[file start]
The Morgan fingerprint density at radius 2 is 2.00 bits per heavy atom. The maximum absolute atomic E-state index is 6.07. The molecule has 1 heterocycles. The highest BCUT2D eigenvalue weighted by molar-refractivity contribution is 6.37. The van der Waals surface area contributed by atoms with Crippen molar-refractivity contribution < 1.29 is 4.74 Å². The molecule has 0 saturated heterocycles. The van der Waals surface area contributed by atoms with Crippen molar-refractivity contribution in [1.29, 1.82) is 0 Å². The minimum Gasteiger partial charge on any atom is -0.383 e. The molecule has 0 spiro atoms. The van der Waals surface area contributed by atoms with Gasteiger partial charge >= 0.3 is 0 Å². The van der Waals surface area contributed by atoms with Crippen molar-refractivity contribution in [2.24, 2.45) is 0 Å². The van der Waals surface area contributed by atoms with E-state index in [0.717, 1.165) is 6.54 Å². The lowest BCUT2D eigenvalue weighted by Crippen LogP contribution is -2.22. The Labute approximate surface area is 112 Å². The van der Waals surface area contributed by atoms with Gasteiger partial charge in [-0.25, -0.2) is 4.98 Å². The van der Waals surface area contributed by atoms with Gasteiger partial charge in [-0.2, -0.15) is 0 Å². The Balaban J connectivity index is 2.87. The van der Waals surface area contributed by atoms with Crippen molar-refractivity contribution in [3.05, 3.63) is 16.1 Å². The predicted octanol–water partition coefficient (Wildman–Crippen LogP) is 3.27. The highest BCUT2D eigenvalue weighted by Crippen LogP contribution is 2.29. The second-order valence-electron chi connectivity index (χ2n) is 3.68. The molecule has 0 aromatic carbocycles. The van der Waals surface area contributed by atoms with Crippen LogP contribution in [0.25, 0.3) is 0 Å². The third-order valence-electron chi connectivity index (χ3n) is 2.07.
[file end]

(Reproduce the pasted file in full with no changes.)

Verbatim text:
The Morgan fingerprint density at radius 2 is 2.00 bits per heavy atom. The maximum absolute atomic E-state index is 6.07. The molecule has 1 heterocycles. The highest BCUT2D eigenvalue weighted by molar-refractivity contribution is 6.37. The van der Waals surface area contributed by atoms with Crippen molar-refractivity contribution < 1.29 is 4.74 Å². The molecule has 0 saturated heterocycles. The van der Waals surface area contributed by atoms with Crippen molar-refractivity contribution in [1.29, 1.82) is 0 Å². The minimum Gasteiger partial charge on any atom is -0.383 e. The molecule has 0 spiro atoms. The van der Waals surface area contributed by atoms with Gasteiger partial charge >= 0.3 is 0 Å². The van der Waals surface area contributed by atoms with Crippen molar-refractivity contribution in [2.24, 2.45) is 0 Å². The van der Waals surface area contributed by atoms with E-state index in [0.717, 1.165) is 6.54 Å². The lowest BCUT2D eigenvalue weighted by Crippen LogP contribution is -2.22. The Labute approximate surface area is 112 Å². The van der Waals surface area contributed by atoms with Gasteiger partial charge in [-0.25, -0.2) is 4.98 Å². The van der Waals surface area contributed by atoms with Gasteiger partial charge in [-0.2, -0.15) is 0 Å². The Balaban J connectivity index is 2.87. The van der Waals surface area contributed by atoms with Crippen molar-refractivity contribution in [3.05, 3.63) is 16.1 Å². The predicted octanol–water partition coefficient (Wildman–Crippen LogP) is 3.27. The highest BCUT2D eigenvalue weighted by Crippen LogP contribution is 2.29. The second-order valence-electron chi connectivity index (χ2n) is 3.68. The molecule has 0 aromatic carbocycles. The van der Waals surface area contributed by atoms with Crippen LogP contribution in [0.25, 0.3) is 0 Å². The third-order valence-electron chi connectivity index (χ3n) is 2.07.